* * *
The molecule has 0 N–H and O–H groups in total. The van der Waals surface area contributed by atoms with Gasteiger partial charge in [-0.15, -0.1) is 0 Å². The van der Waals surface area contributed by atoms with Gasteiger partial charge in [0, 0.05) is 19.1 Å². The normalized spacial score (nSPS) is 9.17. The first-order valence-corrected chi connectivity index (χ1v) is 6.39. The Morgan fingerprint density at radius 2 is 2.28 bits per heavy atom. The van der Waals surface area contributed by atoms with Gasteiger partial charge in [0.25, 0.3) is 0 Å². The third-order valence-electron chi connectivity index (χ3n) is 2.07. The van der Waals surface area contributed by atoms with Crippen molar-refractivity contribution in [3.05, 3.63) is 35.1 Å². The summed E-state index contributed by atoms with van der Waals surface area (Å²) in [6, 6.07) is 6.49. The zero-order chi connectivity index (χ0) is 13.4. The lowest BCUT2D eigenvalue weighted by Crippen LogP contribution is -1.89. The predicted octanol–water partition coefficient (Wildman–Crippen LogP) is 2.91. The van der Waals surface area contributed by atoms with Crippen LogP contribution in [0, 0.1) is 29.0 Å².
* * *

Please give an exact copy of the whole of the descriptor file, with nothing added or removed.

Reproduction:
The molecule has 0 N–H and O–H groups in total. The van der Waals surface area contributed by atoms with Gasteiger partial charge in [-0.15, -0.1) is 0 Å². The van der Waals surface area contributed by atoms with Gasteiger partial charge in [0, 0.05) is 19.1 Å². The normalized spacial score (nSPS) is 9.17. The first-order valence-corrected chi connectivity index (χ1v) is 6.39. The Morgan fingerprint density at radius 2 is 2.28 bits per heavy atom. The van der Waals surface area contributed by atoms with Gasteiger partial charge in [0.25, 0.3) is 0 Å². The third-order valence-electron chi connectivity index (χ3n) is 2.07. The van der Waals surface area contributed by atoms with Crippen molar-refractivity contribution in [3.05, 3.63) is 35.1 Å². The summed E-state index contributed by atoms with van der Waals surface area (Å²) in [6, 6.07) is 6.49. The zero-order chi connectivity index (χ0) is 13.4. The lowest BCUT2D eigenvalue weighted by Crippen LogP contribution is -1.89. The predicted octanol–water partition coefficient (Wildman–Crippen LogP) is 2.91. The van der Waals surface area contributed by atoms with Crippen LogP contribution in [0, 0.1) is 29.0 Å².